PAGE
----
Boris Johnson is warning every household he could impose even stricter lockdown measures to tackle the coronavirus outbreak as it inevitably worsens.
The Prime Minister, who is self-isolating with Covid-19, is writing to every address telling people the closer they adhere to the rules “the sooner life can return to normal”.
Stressing the “national emergency”, the letters will land on doorsteps after the number of people to have died in UK hospitals surged past 1,000, increasing by 260 in 24 hours.
Scottish Secretary Alister Jack became the latest Cabinet minister to enter self-isolation with Covid-19 symptoms after the PM and Health Secretary Matt Hancock.
In letters to 30 million households, Mr Johnson writes: “We will not hesitate to go further if that is what the scientific and medical advice tells us we must do.
“We know things will get worse before they get better.
“But we are making the right preparations, and the more we all follow the rules, the fewer lives will be lost and the sooner life can return to normal.”
Mr Johnson last week offered a glimmer of hope when he said he expects the UK can “turn the tide” within three months, but a lengthier estimate for the lockdown was offered by a scientist whose research has been key in the Government’s approach.
Imperial College London’s Professor Neil Ferguson told the Sunday Times: “We’re going to have to keep these measures (the full lockdown) in place, in my view, for a significant period of time – probably until the end of May, maybe even early June.”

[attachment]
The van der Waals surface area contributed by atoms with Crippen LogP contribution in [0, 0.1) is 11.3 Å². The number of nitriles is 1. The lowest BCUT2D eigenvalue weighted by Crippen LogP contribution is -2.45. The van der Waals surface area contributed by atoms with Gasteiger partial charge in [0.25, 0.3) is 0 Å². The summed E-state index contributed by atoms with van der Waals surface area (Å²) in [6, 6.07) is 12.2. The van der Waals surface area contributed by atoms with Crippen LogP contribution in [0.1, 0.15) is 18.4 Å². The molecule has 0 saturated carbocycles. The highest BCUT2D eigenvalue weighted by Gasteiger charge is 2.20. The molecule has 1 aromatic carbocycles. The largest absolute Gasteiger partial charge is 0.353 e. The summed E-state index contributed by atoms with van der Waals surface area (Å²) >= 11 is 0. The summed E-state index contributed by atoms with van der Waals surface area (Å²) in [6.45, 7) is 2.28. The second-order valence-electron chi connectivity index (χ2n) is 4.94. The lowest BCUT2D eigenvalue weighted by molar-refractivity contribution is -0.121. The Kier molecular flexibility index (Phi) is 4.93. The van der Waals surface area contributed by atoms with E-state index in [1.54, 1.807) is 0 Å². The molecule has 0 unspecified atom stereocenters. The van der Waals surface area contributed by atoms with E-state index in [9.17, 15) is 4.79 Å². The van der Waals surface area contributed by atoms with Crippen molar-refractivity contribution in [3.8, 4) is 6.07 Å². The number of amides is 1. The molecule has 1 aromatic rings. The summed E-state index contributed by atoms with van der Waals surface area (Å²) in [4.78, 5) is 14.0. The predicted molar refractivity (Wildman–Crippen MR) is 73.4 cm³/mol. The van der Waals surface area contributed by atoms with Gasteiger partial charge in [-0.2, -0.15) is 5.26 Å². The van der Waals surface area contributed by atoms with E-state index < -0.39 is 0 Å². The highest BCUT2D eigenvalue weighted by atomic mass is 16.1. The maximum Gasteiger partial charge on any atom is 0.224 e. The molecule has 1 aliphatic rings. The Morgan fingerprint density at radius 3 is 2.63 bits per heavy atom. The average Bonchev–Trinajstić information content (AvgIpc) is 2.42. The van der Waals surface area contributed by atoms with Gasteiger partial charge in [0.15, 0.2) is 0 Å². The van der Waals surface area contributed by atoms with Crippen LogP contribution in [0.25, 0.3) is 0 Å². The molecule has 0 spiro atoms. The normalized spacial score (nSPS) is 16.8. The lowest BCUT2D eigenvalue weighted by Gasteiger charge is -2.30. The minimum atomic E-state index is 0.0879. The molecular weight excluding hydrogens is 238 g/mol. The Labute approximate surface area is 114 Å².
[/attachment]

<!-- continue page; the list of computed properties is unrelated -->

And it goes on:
Prof Powis warned the public not to rest on their laurels after an Imperial College London study suggested the UK could be on course for 5,700 deaths if it follows the same trajectory as China.
He said it would be a “good result” if the toll in the UK was less than 20,000, and stressed compliance with the strict rules, and not luck, would get the number down.
“But we shouldn’t be complacent about that, although that would be a good result, it will only happen if we stop the transmission of the virus,” he added.
Meanwhile, work was rapidly going ahead converting London’s ExCel convention centre into a field hospital dubbed the NHS Nightingale Hospital.
And to ensure hospitals can be sufficiently staffed, coronavirus tests were being trialled so frontline workers self-isolating with potential symptoms may be able to get the all clear and return to work.